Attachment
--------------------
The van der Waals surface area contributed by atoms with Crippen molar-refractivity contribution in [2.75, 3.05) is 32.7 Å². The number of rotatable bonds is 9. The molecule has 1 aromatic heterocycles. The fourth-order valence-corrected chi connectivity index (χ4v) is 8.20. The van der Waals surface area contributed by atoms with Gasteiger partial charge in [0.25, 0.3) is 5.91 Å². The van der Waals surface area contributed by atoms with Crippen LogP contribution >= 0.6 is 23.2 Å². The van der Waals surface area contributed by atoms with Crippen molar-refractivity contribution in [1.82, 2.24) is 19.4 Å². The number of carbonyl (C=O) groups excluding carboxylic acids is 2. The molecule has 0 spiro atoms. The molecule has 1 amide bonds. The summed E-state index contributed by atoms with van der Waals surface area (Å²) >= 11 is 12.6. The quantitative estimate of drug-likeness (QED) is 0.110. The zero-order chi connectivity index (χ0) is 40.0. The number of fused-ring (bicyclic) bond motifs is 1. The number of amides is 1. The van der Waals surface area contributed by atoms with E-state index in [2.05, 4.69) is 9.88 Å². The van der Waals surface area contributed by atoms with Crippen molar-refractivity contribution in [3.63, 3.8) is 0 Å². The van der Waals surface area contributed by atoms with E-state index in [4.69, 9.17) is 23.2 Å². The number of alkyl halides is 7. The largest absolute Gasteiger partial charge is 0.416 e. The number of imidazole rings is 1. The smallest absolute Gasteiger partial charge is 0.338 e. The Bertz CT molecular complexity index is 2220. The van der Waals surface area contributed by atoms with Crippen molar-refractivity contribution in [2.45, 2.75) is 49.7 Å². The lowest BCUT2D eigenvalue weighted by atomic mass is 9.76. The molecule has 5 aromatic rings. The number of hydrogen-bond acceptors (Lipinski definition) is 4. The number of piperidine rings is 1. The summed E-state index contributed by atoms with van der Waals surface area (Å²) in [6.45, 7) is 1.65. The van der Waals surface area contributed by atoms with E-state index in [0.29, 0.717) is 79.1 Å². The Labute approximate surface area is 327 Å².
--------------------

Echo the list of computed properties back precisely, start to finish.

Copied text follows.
The van der Waals surface area contributed by atoms with Crippen molar-refractivity contribution in [2.75, 3.05) is 32.7 Å². The number of rotatable bonds is 9. The molecule has 1 aromatic heterocycles. The fourth-order valence-corrected chi connectivity index (χ4v) is 8.20. The van der Waals surface area contributed by atoms with Gasteiger partial charge in [0.25, 0.3) is 5.91 Å². The van der Waals surface area contributed by atoms with Crippen LogP contribution >= 0.6 is 23.2 Å². The van der Waals surface area contributed by atoms with Crippen molar-refractivity contribution in [1.82, 2.24) is 19.4 Å². The number of carbonyl (C=O) groups excluding carboxylic acids is 2. The molecule has 0 spiro atoms. The molecule has 1 amide bonds. The summed E-state index contributed by atoms with van der Waals surface area (Å²) >= 11 is 12.6. The quantitative estimate of drug-likeness (QED) is 0.110. The zero-order chi connectivity index (χ0) is 40.0. The number of fused-ring (bicyclic) bond motifs is 1. The number of amides is 1. The van der Waals surface area contributed by atoms with E-state index in [2.05, 4.69) is 9.88 Å². The van der Waals surface area contributed by atoms with Crippen molar-refractivity contribution in [3.63, 3.8) is 0 Å². The van der Waals surface area contributed by atoms with E-state index in [4.69, 9.17) is 23.2 Å². The number of alkyl halides is 7. The largest absolute Gasteiger partial charge is 0.416 e. The number of imidazole rings is 1. The smallest absolute Gasteiger partial charge is 0.338 e. The Bertz CT molecular complexity index is 2220. The van der Waals surface area contributed by atoms with Crippen molar-refractivity contribution in [2.45, 2.75) is 49.7 Å². The lowest BCUT2D eigenvalue weighted by atomic mass is 9.76. The molecule has 5 aromatic rings. The number of hydrogen-bond acceptors (Lipinski definition) is 4. The number of piperidine rings is 1. The summed E-state index contributed by atoms with van der Waals surface area (Å²) in [6.45, 7) is 1.65. The van der Waals surface area contributed by atoms with E-state index in [0.29, 0.717) is 79.1 Å². The Labute approximate surface area is 327 Å².